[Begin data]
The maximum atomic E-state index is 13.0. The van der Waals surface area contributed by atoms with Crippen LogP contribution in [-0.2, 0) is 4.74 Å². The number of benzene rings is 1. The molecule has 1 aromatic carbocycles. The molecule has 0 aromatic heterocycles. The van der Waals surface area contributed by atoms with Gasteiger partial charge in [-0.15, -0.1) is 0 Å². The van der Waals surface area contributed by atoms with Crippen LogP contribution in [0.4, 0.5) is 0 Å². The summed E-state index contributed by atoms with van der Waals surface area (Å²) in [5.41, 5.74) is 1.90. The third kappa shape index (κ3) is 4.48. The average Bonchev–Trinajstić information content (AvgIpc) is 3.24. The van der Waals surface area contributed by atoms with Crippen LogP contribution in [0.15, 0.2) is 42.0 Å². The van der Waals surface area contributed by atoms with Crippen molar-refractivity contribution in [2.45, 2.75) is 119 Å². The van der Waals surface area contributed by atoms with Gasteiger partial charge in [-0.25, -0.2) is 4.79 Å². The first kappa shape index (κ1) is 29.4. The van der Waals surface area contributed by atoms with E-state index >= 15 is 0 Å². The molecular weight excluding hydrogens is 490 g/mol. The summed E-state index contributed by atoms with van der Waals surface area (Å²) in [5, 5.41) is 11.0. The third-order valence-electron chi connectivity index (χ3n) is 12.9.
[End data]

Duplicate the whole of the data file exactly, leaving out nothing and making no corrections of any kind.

The maximum atomic E-state index is 13.0. The van der Waals surface area contributed by atoms with Crippen LogP contribution in [-0.2, 0) is 4.74 Å². The number of benzene rings is 1. The molecule has 1 aromatic carbocycles. The molecule has 0 aromatic heterocycles. The van der Waals surface area contributed by atoms with Gasteiger partial charge in [-0.15, -0.1) is 0 Å². The van der Waals surface area contributed by atoms with Crippen LogP contribution in [0.4, 0.5) is 0 Å². The summed E-state index contributed by atoms with van der Waals surface area (Å²) in [5.41, 5.74) is 1.90. The third kappa shape index (κ3) is 4.48. The average Bonchev–Trinajstić information content (AvgIpc) is 3.24. The van der Waals surface area contributed by atoms with Crippen LogP contribution in [0.15, 0.2) is 42.0 Å². The van der Waals surface area contributed by atoms with Crippen molar-refractivity contribution in [2.45, 2.75) is 119 Å². The van der Waals surface area contributed by atoms with Gasteiger partial charge in [-0.25, -0.2) is 4.79 Å². The first kappa shape index (κ1) is 29.4. The van der Waals surface area contributed by atoms with E-state index >= 15 is 0 Å². The molecular weight excluding hydrogens is 490 g/mol. The summed E-state index contributed by atoms with van der Waals surface area (Å²) in [5, 5.41) is 11.0. The third-order valence-electron chi connectivity index (χ3n) is 12.9.